First Edition of Smith’s <i>A Wealth of Nations</i> to be Sold at Auction
Lyon & Turnbull will be selling a fine example of a rare copy of a first edition of An Inquiry into the Nature and Causes of the Wealth of Nations, (generally referred to by its shortened title The Wealth of Nations), the magnum opus of the Scottish economist and moral philosopher Adam Smith on the 4th September 2013 in Edinburgh.
Valued at £30,000- 50,000, it was first published in 1776, the book offers one of the world's first collected descriptions of what builds nations' wealth and is today a fundamental work in classical economics. Through reflection over the economics at the beginning of the industrial revolution the book touches upon broad topics as the division of labour, productivity and free markets.
Adam Smith (1723-1790) was not only one of Scotland's greatest moral philosophers but also a pioneer of political economy. One of the key figures of the Scottish Enlightenment, Adam Smith is best known for two classic works: The Theory of Moral Sentiments (1759) and An Inquiry into the Nature and Causes of the Wealth of Nations (1776). The latter is considered his magnum opus and the first modern work of economics. Smith is cited as the "father of modern economics" and The Wealth of Nations is still considered a fundamental work in classical economy.
Smith was born in Kirkaldy, Fife, entered the University of Glasgow when he was fourteen and studied moral philosophy under Francis Hutcheson. Here, Smith developed his passion for liberty, reason and free speech. After a brief spell at Oxford University, Smith began delivering public lectures in 1748 in the University of Edinburgh under the patronage of Lord Kames, on the topics of rhetoric and belles-lettres and, later, the subject of "the progress of opulence".
In 1750 he met the Scottish philosopher David Hume who became a close friend, the two sharing wide intellectual interests. In 1751 Smith was given a professorship at Glasgow University and in 1752 was appointed head of Moral Philosophy. His seminal work, The Theory of Moral Sentiments, was published in 1759, and centred on how human morality depends on sympathy between agent and spectator, or the individual and other members of society, Smith defining "mutual sympathy" as the basis of moral sentiments.
Simon Vickers Book Specialist at Lyon & Turnbull said “After a spell abroad tutoring Henry Scott, the young Duke of Buccleuch, Smith returned to Kircaldy and devoted much of the next ten years to writing his magnum opus,The Wealth of Nations.”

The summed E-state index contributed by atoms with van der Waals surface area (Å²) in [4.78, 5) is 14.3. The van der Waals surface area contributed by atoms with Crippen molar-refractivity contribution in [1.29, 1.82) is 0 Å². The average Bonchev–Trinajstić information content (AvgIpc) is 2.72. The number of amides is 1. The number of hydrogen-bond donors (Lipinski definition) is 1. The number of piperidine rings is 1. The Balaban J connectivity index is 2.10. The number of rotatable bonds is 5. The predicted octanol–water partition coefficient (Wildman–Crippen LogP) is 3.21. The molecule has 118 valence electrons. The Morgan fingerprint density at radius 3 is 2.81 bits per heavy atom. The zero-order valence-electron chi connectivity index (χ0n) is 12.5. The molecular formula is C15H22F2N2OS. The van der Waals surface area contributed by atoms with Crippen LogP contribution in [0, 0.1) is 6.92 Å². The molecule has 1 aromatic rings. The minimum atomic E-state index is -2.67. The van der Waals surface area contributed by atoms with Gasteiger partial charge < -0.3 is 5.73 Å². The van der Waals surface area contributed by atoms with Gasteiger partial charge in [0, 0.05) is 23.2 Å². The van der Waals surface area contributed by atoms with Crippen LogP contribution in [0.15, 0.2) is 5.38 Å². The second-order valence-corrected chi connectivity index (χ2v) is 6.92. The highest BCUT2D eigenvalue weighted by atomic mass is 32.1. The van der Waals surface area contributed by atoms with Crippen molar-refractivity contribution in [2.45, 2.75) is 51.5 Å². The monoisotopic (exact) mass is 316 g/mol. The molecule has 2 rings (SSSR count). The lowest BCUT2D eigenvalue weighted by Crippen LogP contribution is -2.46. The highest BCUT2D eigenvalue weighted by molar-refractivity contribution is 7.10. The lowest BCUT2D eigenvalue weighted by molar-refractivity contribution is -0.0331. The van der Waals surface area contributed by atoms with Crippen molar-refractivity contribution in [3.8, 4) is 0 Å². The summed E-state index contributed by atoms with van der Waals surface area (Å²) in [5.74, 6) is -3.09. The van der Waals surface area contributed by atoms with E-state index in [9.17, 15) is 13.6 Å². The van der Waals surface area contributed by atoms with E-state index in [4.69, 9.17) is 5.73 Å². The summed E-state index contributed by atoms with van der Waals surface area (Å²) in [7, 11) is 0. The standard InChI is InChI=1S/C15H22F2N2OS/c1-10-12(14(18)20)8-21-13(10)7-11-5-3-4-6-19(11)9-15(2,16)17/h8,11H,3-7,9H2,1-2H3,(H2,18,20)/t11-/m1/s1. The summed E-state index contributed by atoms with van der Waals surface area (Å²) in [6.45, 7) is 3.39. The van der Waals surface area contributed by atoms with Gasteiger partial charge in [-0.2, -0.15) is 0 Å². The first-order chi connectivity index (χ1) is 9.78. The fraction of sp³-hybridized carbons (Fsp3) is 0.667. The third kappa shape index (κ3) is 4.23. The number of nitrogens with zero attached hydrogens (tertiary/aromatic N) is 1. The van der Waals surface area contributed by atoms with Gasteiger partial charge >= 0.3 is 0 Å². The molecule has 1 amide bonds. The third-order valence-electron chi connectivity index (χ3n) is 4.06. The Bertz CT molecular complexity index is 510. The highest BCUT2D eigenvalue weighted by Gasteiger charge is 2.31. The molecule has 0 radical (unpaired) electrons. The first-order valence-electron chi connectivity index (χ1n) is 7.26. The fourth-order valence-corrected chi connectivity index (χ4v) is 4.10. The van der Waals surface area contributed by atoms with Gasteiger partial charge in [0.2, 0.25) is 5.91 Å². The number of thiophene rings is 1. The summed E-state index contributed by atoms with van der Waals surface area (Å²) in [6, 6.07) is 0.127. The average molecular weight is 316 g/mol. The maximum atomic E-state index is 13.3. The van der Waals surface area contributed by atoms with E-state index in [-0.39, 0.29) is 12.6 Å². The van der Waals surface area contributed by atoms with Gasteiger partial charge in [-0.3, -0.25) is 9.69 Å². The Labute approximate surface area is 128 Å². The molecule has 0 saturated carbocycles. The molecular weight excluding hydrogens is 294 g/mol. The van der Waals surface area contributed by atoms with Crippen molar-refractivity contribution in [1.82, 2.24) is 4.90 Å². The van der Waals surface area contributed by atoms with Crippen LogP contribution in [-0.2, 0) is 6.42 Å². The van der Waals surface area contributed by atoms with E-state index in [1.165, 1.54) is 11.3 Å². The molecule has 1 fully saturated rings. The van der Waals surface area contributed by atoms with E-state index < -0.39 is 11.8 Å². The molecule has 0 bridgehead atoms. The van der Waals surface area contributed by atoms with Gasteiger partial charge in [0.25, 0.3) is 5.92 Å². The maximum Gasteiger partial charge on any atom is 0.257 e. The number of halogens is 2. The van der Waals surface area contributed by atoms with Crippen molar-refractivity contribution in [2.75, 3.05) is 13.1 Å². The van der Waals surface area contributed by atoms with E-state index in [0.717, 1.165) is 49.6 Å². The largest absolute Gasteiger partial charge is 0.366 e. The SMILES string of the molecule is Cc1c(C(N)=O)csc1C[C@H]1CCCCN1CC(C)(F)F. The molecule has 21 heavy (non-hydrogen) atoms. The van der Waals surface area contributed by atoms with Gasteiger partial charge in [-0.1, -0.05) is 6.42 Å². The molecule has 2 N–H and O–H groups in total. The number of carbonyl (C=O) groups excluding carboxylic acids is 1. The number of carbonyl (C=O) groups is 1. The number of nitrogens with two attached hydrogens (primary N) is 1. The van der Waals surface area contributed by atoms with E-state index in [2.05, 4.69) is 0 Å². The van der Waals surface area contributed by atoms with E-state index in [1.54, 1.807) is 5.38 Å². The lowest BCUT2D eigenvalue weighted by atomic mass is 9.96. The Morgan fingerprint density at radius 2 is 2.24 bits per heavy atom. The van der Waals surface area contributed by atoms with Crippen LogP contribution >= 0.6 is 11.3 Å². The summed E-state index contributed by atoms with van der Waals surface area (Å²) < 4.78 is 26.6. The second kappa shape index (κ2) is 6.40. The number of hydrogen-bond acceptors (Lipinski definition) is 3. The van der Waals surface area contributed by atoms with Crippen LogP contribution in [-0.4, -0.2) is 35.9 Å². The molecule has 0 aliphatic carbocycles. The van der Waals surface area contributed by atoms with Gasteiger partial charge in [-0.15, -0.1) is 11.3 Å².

In it Smith challenged the prevailing mercantilist economic philosophy, in which people saw national wealth in terms of a country's stock of gold and silver and imports as a danger to a nation's wealth, arguing that in a free exchange both sides became better off. Quite simply, nobody would trade if they expected to lose from it. The buyer profits, he argued, just as the seller does. Imports are just as valuable to us as our exports are to others.
Vickers continued, “Because trade benefits both sides, Smith argued, it increases our prosperity just as surely as do agriculture or manufacture. A nation's wealth is not the quantity of gold and silver in its vaults, but the total of its production and commerce—what today we would call gross national product.”
Even today the common sense of free trade is generally accepted worldwide, whatever the practical difficulties of achieving it. Smith also espoused a radical, fresh understanding of how human societies actually work. He realised that social harmony would emerge naturally as human beings struggled to find ways to live and work with each other. Freedom and self-interest need not produce chaos, but—as if guided by an "invisible hand"—order and concord. And as people struck bargains with each other, the nation's resources would be drawn automatically to the ends and purposes that people valued most highly.
It followed that a prospering social order did not need to be controlled by kings and ministers. It would grow, organically, as a product of human nature. It would grow best in an open, competitive marketplace, with free exchange and without coercion.
The Wealth of Nations was therefore not just a study of economics but a survey of human social psychology: about life, welfare, political institutions, the law, and morality.